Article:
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  • Hollywood's Spies: The Undercover Surveillance of Nazis in Los Angeles by Laura B. Rosenzweig
  • Clayton Koppes (bio)
Hollywood's Spies: The Undercover Surveillance of Nazis in Los Angeles. By Laura B. Rosenzweig. New York: New York University Press, 2017. xiii + 283 pp.

Hollywood's role in confronting anti-Semitism and the Nazi menace in the 1930s has been fraught with controversy. Despite Jewish prominence in the movie industry, the major studios mostly evaded these issues on the screen. Warner Brothers' Confessions of a Nazi Spy, released in 1939, was the first dramatic feature devoted to Nazism. As Groucho Marx famously said, Warners was "the only studio with any guts." Ben Urwand in The Collaboration: Hollywood's Pact with Hitler (2013) even charges movie moguls were complicit with Hitler's Germany. Thomas Doherty counters in Hollywood and Hitler, 1933–1939 (2013) that Hollywood displayed resistance.

Laura B. Rosenzweig makes an important intervention in this controversy. She contends that anti-Nazi work by American Jews was not absent, merely hidden. Jews in nine cities "took the bold step to combat Nazism in their communities by going undercover" (199). Many Jews believed caution and discretion were essential in the anti-Semitic 1930s and believed treating Jewish issues on the screen invited retaliation. Rosenzweig contends that, in this context, Jews acted not with fear but with courage.

Relying heavily on the extensive archives of the Los Angeles Jewish Community Committee (LAJCC), Rosenzweig presents the LAJCC as Exhibit A. Leon Lewis, a Los Angeles attorney, spearheaded LAJCC's anti-Nazi activities from 1934 until 1947. He masterminded a sensational lawsuit that brought the Friends of New Germany, which promoted support for the Nazis, to public attention in 1934. Awakened to the Nazi menace, prominent Los Angeles Jews, including many movie moguls, clandestinely supported LAJCC. Lewis fed information to the McCormack-Dickstein [End Page 455] Committee, whose 1935 report presciently outlined the Nazi menace. LAJCC planted secret informants in Southern California organizations that were sympathetic to Nazi ideology and documented how the German government supported these activities. LAJCC provided an invaluable source on activities sympathetic to Nazism from 1939 to 1942 with its News Letter, a widely circulated weekly sheet edited by Joe Roos, a former screenwriter.

Lewis found a surprisingly receptive audience with the House Committee on Un-American Activities chaired by Congressman Martin Dies of Texas. The committee's 1940 report blasted groups such as the German American Bund as agents of a foreign government. Lewis felt vindicated: everyone could now understand that anti-Semitism "spelled disaster for the fundamental liberties and civic rights of our citizenry as a whole" (169). Dies, who had met with Hollywood moguls, undercut Lewis's optimism, however, when he perversely and irresponsibly claimed the movie colony channeled large sums to the Communist Party and subtly laced films with Communist propaganda. To Dies and his sympathizers, concern about communism trumped fear of fascism.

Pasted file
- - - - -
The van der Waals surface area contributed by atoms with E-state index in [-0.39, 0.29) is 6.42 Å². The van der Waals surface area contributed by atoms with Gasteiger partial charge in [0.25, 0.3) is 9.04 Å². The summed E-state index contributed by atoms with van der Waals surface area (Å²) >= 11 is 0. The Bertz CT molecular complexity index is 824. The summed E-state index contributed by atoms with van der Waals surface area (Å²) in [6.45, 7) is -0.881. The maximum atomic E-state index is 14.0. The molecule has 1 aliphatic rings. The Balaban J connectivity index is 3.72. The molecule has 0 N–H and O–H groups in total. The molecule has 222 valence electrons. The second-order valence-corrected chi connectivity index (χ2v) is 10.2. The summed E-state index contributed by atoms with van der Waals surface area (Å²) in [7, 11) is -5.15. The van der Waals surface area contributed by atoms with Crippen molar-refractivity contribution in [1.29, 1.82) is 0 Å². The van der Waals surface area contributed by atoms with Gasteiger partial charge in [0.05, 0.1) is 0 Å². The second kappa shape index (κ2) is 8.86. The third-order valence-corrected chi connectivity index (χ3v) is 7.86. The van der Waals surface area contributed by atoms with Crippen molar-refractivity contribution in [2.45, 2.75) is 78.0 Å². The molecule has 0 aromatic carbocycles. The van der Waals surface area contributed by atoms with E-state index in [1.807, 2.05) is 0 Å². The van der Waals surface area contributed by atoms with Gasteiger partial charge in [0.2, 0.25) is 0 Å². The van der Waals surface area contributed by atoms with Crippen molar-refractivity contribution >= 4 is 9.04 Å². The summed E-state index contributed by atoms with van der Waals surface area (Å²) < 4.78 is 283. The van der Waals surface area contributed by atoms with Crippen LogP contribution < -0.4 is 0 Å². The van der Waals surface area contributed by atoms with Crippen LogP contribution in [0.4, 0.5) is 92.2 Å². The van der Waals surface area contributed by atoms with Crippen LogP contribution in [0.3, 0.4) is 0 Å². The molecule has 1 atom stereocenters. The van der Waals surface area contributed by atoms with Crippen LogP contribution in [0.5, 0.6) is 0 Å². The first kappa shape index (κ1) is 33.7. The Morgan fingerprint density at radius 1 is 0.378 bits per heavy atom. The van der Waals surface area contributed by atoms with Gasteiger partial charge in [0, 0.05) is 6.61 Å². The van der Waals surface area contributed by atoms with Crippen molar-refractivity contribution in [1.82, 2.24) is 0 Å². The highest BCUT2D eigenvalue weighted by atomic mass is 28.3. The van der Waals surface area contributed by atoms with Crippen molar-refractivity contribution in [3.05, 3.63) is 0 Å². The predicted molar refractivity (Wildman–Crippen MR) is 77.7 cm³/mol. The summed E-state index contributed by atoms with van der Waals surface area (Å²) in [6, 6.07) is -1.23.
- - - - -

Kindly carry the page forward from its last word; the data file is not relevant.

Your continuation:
The Hollywood branch of LAJCC, chaired by producer Walter Wanger, moved beyond its clandestine activities to use its media power in a few cases. America Marches On!, a series of radio programs in the late 1930s, highlighted the country's defenses against foreign threats, and broadcast a thirteen-part radio serial, Airing the Fifth Column. In 1940 the Hollywood LAJCC produced a fifteen-minute short, The Flag Speaks, calling out "intolerance, violence, [and] persecution of minorities" (142). Wanger coordinated some of these activities with the American Legion, of which he was a member. Not only did LAJCC believe its activities had more credibility if couched in terms of "Americanism," but the group also proved willing to collaborate with organizations whose politics tended towards the right. During and after World War II, LAJCC pivoted to "civic cooperation" and played a role in "moderate civil rights reform" (196).

Clandestine operations often have the allure of a spy novel, and Rosenzweig tells her illuminating story with verve. She might have enhanced her analysis by probing more fully the demands–psychological, cultural, economic, or whatever--that colored leaders' responses. A fuller attention to context and some comparison with other social movements would have enriched her interpretation. All minority groups, whether African Americans in the civil rights struggle...


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pp. 455-457
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